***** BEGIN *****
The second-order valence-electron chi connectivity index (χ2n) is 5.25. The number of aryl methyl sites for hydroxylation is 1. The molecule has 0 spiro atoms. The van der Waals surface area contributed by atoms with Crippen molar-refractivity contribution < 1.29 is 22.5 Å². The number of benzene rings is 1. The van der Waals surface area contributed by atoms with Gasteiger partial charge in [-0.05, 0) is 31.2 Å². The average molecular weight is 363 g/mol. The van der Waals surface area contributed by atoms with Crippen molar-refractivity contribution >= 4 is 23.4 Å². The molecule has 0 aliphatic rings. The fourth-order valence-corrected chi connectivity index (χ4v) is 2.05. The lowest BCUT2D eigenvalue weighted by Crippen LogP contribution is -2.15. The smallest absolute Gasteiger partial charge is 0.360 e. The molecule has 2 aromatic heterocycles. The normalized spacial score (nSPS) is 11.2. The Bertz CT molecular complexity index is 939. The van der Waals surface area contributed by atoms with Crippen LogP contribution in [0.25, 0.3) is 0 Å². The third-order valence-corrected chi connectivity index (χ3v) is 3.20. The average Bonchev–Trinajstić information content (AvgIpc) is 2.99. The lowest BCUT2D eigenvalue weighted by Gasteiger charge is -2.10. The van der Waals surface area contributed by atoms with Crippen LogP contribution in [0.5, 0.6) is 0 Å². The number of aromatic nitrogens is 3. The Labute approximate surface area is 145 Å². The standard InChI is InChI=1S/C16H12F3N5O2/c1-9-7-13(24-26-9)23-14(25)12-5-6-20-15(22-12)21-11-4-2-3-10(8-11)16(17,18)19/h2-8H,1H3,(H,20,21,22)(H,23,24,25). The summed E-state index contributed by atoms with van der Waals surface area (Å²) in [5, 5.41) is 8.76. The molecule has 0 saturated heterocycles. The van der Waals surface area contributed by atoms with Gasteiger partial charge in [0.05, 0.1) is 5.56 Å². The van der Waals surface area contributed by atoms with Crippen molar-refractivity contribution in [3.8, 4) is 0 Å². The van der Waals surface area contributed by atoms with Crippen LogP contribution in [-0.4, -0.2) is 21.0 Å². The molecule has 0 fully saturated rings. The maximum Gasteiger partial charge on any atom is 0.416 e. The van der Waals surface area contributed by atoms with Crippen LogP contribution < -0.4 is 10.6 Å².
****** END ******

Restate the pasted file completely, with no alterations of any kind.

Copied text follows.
The second-order valence-electron chi connectivity index (χ2n) is 5.25. The number of aryl methyl sites for hydroxylation is 1. The molecule has 0 spiro atoms. The van der Waals surface area contributed by atoms with Crippen molar-refractivity contribution < 1.29 is 22.5 Å². The number of benzene rings is 1. The van der Waals surface area contributed by atoms with Gasteiger partial charge in [-0.05, 0) is 31.2 Å². The average molecular weight is 363 g/mol. The van der Waals surface area contributed by atoms with Crippen molar-refractivity contribution >= 4 is 23.4 Å². The molecule has 0 aliphatic rings. The fourth-order valence-corrected chi connectivity index (χ4v) is 2.05. The lowest BCUT2D eigenvalue weighted by Crippen LogP contribution is -2.15. The smallest absolute Gasteiger partial charge is 0.360 e. The molecule has 2 aromatic heterocycles. The normalized spacial score (nSPS) is 11.2. The Bertz CT molecular complexity index is 939. The van der Waals surface area contributed by atoms with Crippen LogP contribution in [0.25, 0.3) is 0 Å². The third-order valence-corrected chi connectivity index (χ3v) is 3.20. The average Bonchev–Trinajstić information content (AvgIpc) is 2.99. The lowest BCUT2D eigenvalue weighted by Gasteiger charge is -2.10. The van der Waals surface area contributed by atoms with Crippen LogP contribution in [0.5, 0.6) is 0 Å². The number of aromatic nitrogens is 3. The Labute approximate surface area is 145 Å². The standard InChI is InChI=1S/C16H12F3N5O2/c1-9-7-13(24-26-9)23-14(25)12-5-6-20-15(22-12)21-11-4-2-3-10(8-11)16(17,18)19/h2-8H,1H3,(H,20,21,22)(H,23,24,25). The summed E-state index contributed by atoms with van der Waals surface area (Å²) in [5, 5.41) is 8.76. The molecule has 0 saturated heterocycles. The van der Waals surface area contributed by atoms with Gasteiger partial charge in [0.05, 0.1) is 5.56 Å². The van der Waals surface area contributed by atoms with Crippen molar-refractivity contribution in [3.8, 4) is 0 Å². The van der Waals surface area contributed by atoms with Crippen LogP contribution in [-0.4, -0.2) is 21.0 Å². The molecule has 0 fully saturated rings. The maximum Gasteiger partial charge on any atom is 0.416 e. The van der Waals surface area contributed by atoms with Crippen LogP contribution < -0.4 is 10.6 Å².